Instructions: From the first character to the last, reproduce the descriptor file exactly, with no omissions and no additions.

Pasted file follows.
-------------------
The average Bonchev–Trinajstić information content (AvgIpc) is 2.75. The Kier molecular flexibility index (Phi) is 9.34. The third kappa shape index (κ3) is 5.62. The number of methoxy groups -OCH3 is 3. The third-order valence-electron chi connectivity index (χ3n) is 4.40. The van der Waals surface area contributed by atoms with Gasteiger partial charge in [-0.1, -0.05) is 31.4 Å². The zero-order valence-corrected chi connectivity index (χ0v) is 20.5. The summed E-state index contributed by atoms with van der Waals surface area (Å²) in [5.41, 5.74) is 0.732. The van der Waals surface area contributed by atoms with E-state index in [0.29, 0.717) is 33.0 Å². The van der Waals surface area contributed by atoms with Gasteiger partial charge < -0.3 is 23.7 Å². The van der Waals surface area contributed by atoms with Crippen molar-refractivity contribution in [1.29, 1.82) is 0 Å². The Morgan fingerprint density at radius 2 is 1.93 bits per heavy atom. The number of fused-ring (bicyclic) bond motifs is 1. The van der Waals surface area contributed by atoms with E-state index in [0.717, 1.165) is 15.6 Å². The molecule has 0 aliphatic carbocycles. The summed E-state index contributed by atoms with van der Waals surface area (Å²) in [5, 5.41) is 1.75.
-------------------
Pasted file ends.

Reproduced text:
The average Bonchev–Trinajstić information content (AvgIpc) is 2.75. The Kier molecular flexibility index (Phi) is 9.34. The third kappa shape index (κ3) is 5.62. The number of methoxy groups -OCH3 is 3. The third-order valence-electron chi connectivity index (χ3n) is 4.40. The van der Waals surface area contributed by atoms with Gasteiger partial charge in [-0.1, -0.05) is 31.4 Å². The zero-order valence-corrected chi connectivity index (χ0v) is 20.5. The summed E-state index contributed by atoms with van der Waals surface area (Å²) in [5.41, 5.74) is 0.732. The van der Waals surface area contributed by atoms with E-state index in [0.29, 0.717) is 33.0 Å². The van der Waals surface area contributed by atoms with Gasteiger partial charge < -0.3 is 23.7 Å². The van der Waals surface area contributed by atoms with Crippen molar-refractivity contribution in [1.29, 1.82) is 0 Å². The Morgan fingerprint density at radius 2 is 1.93 bits per heavy atom. The number of fused-ring (bicyclic) bond motifs is 1. The van der Waals surface area contributed by atoms with E-state index in [0.717, 1.165) is 15.6 Å². The molecule has 0 aliphatic carbocycles. The summed E-state index contributed by atoms with van der Waals surface area (Å²) in [5, 5.41) is 1.75.